The Myriad (Tour of the Merrimack #1) by R.M. Meluch. Originally published by DAW in 2005. Approx. 310 pages (hardcover).
A few years back, I was intrigued by the cover of a book called "The Sagittarius Command" by R.M. Meluch (I was not familiar with her books at the time). I realized that it was the third book in the series, but going back, the cover of the first book kind of put me off from starting the series (puerile as it may be, I will admit that a cover will often make or break my purchase. Isn't that what it's there for?). Fast forward to now, and I did a search of my local library system for book one. Figuring that I can't go wrong reading a book with a bad cover as a loaner, I dove right in.
Suffice to say, it has been a unique journey. The Myriad is one of the most original sci-fi works that I have ever read, bar none. It is a work that juggles classic (arguably antiquated) character tropes with theoretical astrophysics. Meluch juggles with skill, though; skill and deft prose.
Here's an example of some of Meluch's spot-on wordsmithing, as she describes one girl's lowborn roots:
"Trailer park. An idyllic name for a slum where the landless lived in their mobile shelters stacked three high in the unpretty part of town with hard men, slutty women, and mongrel dogs."
The Myriad follows the adventures of the USS Merrimack, a space-borne U.S. battleship (at this point, the United States is the dominant world power) on its mission to destroy the Hive; an all-powerful, all-consuming, collective minded alien entity. To assist them in this mission, the Roman Empire attaches a "patterner" to the Merrimack.
Wait a minute....Patterner? Roman Empire? In the future? What's going on here?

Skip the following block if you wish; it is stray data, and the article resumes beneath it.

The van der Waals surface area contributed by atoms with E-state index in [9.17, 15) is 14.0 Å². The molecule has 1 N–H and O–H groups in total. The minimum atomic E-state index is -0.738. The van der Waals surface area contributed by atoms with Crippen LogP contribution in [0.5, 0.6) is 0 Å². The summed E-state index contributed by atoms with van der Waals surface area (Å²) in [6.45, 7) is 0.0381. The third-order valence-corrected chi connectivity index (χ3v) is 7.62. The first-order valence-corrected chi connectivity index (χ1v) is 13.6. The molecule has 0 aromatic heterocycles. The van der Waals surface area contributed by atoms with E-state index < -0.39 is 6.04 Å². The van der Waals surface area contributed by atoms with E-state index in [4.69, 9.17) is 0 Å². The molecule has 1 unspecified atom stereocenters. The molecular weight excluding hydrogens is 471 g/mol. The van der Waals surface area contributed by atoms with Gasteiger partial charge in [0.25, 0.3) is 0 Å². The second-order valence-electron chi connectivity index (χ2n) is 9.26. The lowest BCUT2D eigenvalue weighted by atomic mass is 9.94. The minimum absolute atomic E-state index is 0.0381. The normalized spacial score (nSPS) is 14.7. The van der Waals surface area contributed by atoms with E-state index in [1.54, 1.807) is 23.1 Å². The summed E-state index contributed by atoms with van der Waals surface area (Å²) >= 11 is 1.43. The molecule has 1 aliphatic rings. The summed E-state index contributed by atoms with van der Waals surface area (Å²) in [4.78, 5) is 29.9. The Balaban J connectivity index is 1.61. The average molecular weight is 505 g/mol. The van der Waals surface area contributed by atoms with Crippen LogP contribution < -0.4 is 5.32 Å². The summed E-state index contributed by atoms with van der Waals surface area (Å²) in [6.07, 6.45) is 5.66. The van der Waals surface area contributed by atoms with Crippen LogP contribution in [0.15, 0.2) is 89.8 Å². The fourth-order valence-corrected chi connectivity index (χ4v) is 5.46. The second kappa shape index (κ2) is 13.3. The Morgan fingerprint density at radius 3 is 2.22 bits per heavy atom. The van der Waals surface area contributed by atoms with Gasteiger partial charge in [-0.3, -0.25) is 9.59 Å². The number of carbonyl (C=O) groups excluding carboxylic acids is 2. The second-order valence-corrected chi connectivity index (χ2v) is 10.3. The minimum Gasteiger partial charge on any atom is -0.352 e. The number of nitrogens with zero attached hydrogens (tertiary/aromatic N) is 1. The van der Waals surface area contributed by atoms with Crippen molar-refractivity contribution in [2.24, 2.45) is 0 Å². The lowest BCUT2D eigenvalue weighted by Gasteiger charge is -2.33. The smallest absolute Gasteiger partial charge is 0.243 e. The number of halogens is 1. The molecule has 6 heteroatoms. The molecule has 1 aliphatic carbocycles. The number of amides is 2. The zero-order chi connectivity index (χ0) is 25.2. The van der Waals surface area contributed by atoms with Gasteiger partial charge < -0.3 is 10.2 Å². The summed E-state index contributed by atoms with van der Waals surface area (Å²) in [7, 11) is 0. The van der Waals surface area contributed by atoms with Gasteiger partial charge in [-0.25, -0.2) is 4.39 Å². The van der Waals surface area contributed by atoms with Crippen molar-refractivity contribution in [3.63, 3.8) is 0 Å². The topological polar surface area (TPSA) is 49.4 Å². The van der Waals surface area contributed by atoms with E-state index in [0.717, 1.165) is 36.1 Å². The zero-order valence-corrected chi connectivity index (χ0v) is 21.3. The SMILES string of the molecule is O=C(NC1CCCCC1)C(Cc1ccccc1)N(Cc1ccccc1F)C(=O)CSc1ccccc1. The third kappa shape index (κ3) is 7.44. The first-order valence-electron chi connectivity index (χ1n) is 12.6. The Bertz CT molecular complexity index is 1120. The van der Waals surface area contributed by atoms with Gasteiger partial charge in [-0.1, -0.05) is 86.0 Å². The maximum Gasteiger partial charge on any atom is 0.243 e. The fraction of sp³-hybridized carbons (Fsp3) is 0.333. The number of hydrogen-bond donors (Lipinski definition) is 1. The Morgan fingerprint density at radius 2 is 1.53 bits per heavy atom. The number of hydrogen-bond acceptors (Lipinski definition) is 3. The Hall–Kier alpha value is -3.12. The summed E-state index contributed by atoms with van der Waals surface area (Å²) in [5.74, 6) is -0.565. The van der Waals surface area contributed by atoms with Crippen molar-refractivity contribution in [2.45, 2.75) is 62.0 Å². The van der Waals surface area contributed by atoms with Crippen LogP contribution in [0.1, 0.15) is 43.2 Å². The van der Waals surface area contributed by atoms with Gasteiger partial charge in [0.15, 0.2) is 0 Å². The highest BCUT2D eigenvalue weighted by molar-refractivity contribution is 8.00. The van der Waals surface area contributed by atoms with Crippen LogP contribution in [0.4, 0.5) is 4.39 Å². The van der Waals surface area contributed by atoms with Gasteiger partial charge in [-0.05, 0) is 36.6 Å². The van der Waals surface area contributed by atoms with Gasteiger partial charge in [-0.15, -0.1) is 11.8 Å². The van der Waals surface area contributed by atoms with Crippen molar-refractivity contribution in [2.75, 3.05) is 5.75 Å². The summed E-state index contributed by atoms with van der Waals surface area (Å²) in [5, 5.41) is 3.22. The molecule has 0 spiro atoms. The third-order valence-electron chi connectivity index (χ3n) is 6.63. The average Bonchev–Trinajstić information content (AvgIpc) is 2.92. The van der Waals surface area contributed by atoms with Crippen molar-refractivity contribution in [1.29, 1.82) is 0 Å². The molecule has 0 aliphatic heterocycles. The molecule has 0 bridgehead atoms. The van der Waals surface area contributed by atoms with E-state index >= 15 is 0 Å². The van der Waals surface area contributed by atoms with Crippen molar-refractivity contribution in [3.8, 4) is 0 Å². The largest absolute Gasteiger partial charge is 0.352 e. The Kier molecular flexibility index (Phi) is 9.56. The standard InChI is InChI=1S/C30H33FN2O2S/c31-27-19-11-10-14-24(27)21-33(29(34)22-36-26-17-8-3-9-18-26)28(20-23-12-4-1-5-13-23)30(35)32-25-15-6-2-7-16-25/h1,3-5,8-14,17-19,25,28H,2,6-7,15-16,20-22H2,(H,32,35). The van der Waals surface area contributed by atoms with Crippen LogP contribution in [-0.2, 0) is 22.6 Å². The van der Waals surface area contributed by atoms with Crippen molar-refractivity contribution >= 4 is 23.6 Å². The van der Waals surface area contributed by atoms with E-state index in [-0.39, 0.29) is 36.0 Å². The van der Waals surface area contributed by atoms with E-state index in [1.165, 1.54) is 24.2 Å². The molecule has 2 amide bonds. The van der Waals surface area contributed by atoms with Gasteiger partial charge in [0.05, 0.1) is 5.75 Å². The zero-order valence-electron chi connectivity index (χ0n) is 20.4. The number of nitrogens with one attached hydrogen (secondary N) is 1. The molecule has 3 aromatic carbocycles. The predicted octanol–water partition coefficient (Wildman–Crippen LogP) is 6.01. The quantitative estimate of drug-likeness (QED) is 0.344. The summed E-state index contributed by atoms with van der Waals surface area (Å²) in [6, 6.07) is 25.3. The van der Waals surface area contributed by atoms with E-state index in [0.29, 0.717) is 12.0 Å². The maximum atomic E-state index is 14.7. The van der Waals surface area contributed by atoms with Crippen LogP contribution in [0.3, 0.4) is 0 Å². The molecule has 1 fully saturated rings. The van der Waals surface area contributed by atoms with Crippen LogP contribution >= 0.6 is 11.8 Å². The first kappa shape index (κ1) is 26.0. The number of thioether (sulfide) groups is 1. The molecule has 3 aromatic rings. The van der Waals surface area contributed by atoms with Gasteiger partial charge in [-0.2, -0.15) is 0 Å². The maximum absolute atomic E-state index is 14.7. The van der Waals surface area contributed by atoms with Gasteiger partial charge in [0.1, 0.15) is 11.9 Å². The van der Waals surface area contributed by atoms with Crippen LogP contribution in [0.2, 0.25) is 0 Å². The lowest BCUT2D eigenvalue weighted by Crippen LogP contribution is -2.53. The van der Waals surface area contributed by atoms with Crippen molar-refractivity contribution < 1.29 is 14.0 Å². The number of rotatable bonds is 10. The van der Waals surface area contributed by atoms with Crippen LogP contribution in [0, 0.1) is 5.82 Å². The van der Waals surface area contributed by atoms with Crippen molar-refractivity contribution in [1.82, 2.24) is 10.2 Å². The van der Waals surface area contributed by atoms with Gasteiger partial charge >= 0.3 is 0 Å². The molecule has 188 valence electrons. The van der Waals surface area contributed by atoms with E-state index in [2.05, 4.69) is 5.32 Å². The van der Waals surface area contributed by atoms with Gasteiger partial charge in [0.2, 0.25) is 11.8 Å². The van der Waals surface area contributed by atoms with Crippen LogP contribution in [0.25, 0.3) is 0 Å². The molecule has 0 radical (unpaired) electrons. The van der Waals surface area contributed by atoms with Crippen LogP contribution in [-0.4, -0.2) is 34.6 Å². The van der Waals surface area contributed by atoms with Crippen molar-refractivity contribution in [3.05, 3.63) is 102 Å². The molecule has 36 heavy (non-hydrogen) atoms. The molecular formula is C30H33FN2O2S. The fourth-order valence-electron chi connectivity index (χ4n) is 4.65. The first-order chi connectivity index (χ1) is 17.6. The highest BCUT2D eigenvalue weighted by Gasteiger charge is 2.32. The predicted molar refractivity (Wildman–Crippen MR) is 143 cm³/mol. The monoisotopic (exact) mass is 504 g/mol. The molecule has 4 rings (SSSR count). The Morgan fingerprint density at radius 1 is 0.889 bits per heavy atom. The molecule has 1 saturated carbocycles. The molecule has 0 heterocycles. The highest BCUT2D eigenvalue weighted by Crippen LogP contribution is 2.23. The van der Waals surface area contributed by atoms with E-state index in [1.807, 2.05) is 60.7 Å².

I will probably mention again and again, Meluch has infused this tale with a good deal of interesting, clever, and fun ideas. One of these is the Palatine Empire (Rome). It turns out that all the intelligentsia of Earth which still used Latin in their professions (lawyers, doctors, etc.) were all along perpetuating the next rise of glorious Rome. Taking off from Earth, they colonized their own planet (as well as a few others). And for the next 150 years, Rome and Earth were at war; that is, until the arrival of the Hive. Rome, suffering great losses to this alien threat, sued for a tenuous peace.
Back to the Merrimack and her crew, interesting mix that they are. The Mack is led by one Captain John Farragut, the kind of stalwart, dashing, brave, good ol' boy that people can't help but fall victim to the charms of. A large focus also falls upon the company of Marines stationed on the ship, led by Lt. Col. Steele. Another character of note is Flight Sergeant Kerry Blue, a promiscuous young beauty with a tender heart. Added to the mix is the Roman patterner Augustus (just to clarify, a patterner is an augmented human with the ability to "plug in" and solve complex data problems of a wide spectrum. Their physical attributes are enhanced as well. All the tinkering is apparently quite traumatic on the patterned, though). Augustus is far and away the most dynamic character in the story; beneath his condescending veneer, he is obviously quite troubled. He has his ingrained, unquestionable fealty to Rome, and yet he lives his life knowing that they mercilessly tinkered with him as no more than a commodity. He is then attached to this crew of intellectual inferiors, knowing that these mental midgets are the ones that Rome essentially surrendered to.